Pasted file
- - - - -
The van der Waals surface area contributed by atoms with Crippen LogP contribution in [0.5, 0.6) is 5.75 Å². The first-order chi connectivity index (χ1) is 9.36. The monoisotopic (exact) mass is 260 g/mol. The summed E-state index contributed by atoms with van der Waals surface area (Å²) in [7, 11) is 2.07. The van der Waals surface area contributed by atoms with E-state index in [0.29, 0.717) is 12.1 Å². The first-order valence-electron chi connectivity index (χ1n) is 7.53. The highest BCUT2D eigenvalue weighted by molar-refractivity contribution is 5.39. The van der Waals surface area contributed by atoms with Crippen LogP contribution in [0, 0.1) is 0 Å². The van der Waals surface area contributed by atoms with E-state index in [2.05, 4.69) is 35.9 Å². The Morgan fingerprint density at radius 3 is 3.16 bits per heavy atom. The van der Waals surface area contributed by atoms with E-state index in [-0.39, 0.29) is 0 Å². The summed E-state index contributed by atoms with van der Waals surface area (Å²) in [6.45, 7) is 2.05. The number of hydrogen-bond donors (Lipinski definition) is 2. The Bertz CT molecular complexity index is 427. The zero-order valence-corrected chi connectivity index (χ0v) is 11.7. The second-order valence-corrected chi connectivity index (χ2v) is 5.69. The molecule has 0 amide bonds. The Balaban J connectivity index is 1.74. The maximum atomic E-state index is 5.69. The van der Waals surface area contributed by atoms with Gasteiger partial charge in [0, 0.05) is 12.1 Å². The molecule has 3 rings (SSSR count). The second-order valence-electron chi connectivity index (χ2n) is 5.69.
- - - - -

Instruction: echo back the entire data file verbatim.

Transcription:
The van der Waals surface area contributed by atoms with Crippen LogP contribution in [0.5, 0.6) is 5.75 Å². The first-order chi connectivity index (χ1) is 9.36. The monoisotopic (exact) mass is 260 g/mol. The summed E-state index contributed by atoms with van der Waals surface area (Å²) in [7, 11) is 2.07. The van der Waals surface area contributed by atoms with E-state index in [0.29, 0.717) is 12.1 Å². The first-order valence-electron chi connectivity index (χ1n) is 7.53. The highest BCUT2D eigenvalue weighted by molar-refractivity contribution is 5.39. The van der Waals surface area contributed by atoms with Crippen LogP contribution in [0, 0.1) is 0 Å². The van der Waals surface area contributed by atoms with E-state index in [2.05, 4.69) is 35.9 Å². The Morgan fingerprint density at radius 3 is 3.16 bits per heavy atom. The van der Waals surface area contributed by atoms with E-state index in [-0.39, 0.29) is 0 Å². The summed E-state index contributed by atoms with van der Waals surface area (Å²) in [6.45, 7) is 2.05. The number of hydrogen-bond donors (Lipinski definition) is 2. The Bertz CT molecular complexity index is 427. The zero-order valence-corrected chi connectivity index (χ0v) is 11.7. The second-order valence-corrected chi connectivity index (χ2v) is 5.69. The molecule has 0 amide bonds. The Balaban J connectivity index is 1.74. The maximum atomic E-state index is 5.69. The van der Waals surface area contributed by atoms with Gasteiger partial charge in [0, 0.05) is 12.1 Å². The molecule has 3 rings (SSSR count). The second-order valence-electron chi connectivity index (χ2n) is 5.69.